As any green-fingered friend will tell you, there's much more to gardening than simply drenching the lawn and flowerbeds with a hosepipe each evening.
The climate can affect how much water your plants need, of course, but so too does the type of soil your garden has, and how much sunlight it gets each day. Because the weather often varies from one day to the next, how much water your plants need also changes – and different plants require drastically differing amounts of water.
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An increasingly important consideration here is water waste, which not only costs you money, but can be a waste of local resources and bad for the environment.
Thankfully, you don't need to be a horticultural expert to give your garden exactly the right amount of water each day. A number of smart irrigation can take care of this for you, and many also tap int smart home systems like Amazon Alexa, Google Home, Apple HomeKit, and IFTTT (If This, Then That).
With the summer approaching, here is GearBrain's guide to some of the most popular smart irrigation systems on sale today:
The Rachio 3 can water 16 different zones across your gardenRachio
Just a year old, the third-generation Rachio smart watering system can control water in up to 16 zones across your garden.
Rachio claims this system can pinpoint the weather to within a 36-foot radius of your home. Keeping such a close eye on the local weather means the Rachio will adjust its scheduled watering based on the forecast. That way, your garden won't be flooded, while your plants and lawn get the exact amount of water they need.
For an extra $50, the Rachio 3 can be bought with the company's water flow meter, which attaches to your pipe and alerts you to changes in flow, which could be a sign of a leak.
The system can be configured to switch on when a security camera detects movement in a certain area — a useful burglar deterrent — and you can set a sprinkler to activate if a Nest Protect alarm senses smoke. Fitting a Protect sensor in your shed or garage, and a sprinkler by the door, could make for a useful fire containment system.
A neat feature is that the Rachio app warns you just before the sprinklers come on - useful if you're having a garden party and forgot to adjust the schedule.There's a smartphone app for programming and controlling Rachio, but the system can also be used via Amazon Alexa, Google Home, Samsung SmartThings, IFTTT, Wink and even a Nest thermostat if you have one. GearBrain reviewed the second-generation Rachio 2 ($170) and gave it 9 stars out of 10. We liked Rachio's customer support, who are on-hand to help with installation questions, and how well it integrates with other devices.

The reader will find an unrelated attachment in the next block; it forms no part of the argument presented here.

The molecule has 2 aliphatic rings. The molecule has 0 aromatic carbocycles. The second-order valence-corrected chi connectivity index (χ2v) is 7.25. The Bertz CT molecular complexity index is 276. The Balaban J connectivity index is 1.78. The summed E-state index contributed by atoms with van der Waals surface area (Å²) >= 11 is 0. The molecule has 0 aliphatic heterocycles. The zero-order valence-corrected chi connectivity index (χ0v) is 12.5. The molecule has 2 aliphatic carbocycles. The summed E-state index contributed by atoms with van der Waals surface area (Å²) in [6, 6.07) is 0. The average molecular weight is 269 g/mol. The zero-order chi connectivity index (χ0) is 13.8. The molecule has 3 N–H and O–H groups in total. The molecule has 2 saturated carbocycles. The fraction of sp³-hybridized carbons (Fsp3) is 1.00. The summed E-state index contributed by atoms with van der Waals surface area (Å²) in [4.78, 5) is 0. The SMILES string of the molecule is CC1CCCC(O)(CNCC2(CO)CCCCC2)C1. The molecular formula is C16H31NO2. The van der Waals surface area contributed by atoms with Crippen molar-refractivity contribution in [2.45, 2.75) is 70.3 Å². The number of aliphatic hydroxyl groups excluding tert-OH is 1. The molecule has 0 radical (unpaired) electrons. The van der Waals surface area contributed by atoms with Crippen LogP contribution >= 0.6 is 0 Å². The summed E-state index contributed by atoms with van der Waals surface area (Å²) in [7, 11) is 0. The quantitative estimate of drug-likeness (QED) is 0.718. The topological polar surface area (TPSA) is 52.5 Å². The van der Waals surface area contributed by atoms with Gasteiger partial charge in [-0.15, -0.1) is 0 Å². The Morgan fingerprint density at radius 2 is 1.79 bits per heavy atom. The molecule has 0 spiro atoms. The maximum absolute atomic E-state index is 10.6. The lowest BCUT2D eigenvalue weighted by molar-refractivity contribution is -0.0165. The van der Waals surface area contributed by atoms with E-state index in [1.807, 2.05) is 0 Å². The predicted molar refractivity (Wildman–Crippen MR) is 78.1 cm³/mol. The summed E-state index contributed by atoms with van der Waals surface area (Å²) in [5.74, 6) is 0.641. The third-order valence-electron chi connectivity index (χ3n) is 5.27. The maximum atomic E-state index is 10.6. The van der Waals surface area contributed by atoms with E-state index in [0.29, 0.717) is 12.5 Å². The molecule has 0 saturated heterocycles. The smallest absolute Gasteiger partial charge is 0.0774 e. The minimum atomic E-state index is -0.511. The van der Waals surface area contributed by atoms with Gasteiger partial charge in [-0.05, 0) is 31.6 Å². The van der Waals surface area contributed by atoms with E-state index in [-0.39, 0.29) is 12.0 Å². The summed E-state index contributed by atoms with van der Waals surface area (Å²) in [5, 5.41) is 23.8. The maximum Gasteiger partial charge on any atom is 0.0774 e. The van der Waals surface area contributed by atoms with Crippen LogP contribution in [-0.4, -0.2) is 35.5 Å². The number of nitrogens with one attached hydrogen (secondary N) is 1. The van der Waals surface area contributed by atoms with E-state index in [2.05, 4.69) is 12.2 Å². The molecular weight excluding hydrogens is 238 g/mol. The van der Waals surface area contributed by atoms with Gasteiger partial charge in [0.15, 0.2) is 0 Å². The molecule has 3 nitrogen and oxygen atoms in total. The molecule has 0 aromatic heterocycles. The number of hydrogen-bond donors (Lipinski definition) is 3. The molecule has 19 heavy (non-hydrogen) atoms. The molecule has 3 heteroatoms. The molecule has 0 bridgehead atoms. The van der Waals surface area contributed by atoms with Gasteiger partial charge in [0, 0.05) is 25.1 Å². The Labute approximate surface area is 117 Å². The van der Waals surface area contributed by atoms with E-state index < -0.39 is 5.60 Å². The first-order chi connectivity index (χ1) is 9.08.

The B-hyve is a strong option for gardeners on a budget
Starting at $79 for a system capable of watering six zones (or $99 for 12 zones), the Orbit B-hyve is one of the more affordable smart sprinkler controllers. But that doesn't mean it misses out on features, as it can still be tweaked based on the type of plants, sprinklers and soil in each zone.
The app also lets you input sun exposure, shade, and gradient data for each zone. It then adjusts its watering schedule based on local weather forecasts provided by the National Oceanic and Atmospheric Administration. If rain is due in your area, watering is delayed.
GearBrain reviewed the Orbit B-hyve and we were impressed with how the system splits each watering event into two halves with a short gap between; that way, water can soak into the soil and your plants won't drown.
Smartphone notifications let you know when watering has finished, if it has been delayed by rain, and when temperatures fall below freezing.
Orbit B-Hyve XR
Obit B-hyve XR smart garden sprinkler
A newer option from Orbit is called the B-hyve XR. This smartphone-controlled sprinkler adjusts water distribution depending on local weather forecasts to prevent over-watering, has a strong, dual-band Wi-Fi connection, and is designed to work with iOS and Android. The control unit comes in two versions, for connecting to eight or 16 sprinklers, and is weatherproof so can be installed outside.
A color LED display includes information on local weather and the sprinkler timer, such as whether the system has decided to delay watering due to rain. The B-hyve XR is priced at $150 for the eight-zone model and $180 for 16 zones, with free delivery.
Wyze Sprinkler Controller
Wyze Sprinkler Controller
At this point, there isn't much cut-price technology firm Wyze doesn't sell. One of the Chicago-based firm's newest products is the Sprinkler Controller which true to form, costs less than most others, at $57.98 plus shipping. Designed fo a DIY installation, the Wyze sprinkler can control up to eight zones uses local weather forecasts to determine when to water and when to hold back, has a simple scheduling system, and a smartphone app for iPhone and Android.
The sprinkler uses 12 parameters to determine how much water each of the eight zones requires, and you can implement daily water limits to comply with local restrictions, if in force. As well as the app, there are buttons on the control unit itself for manual control of the sprinkler.
Some of the more advanced features, like weather-based watering and soil moisture details, are only included with a subscription to Wyze's Sprinkler Plus service. A year is included with the sprinkler, but after that Sprinkler Plus is priced at $9.99 a year.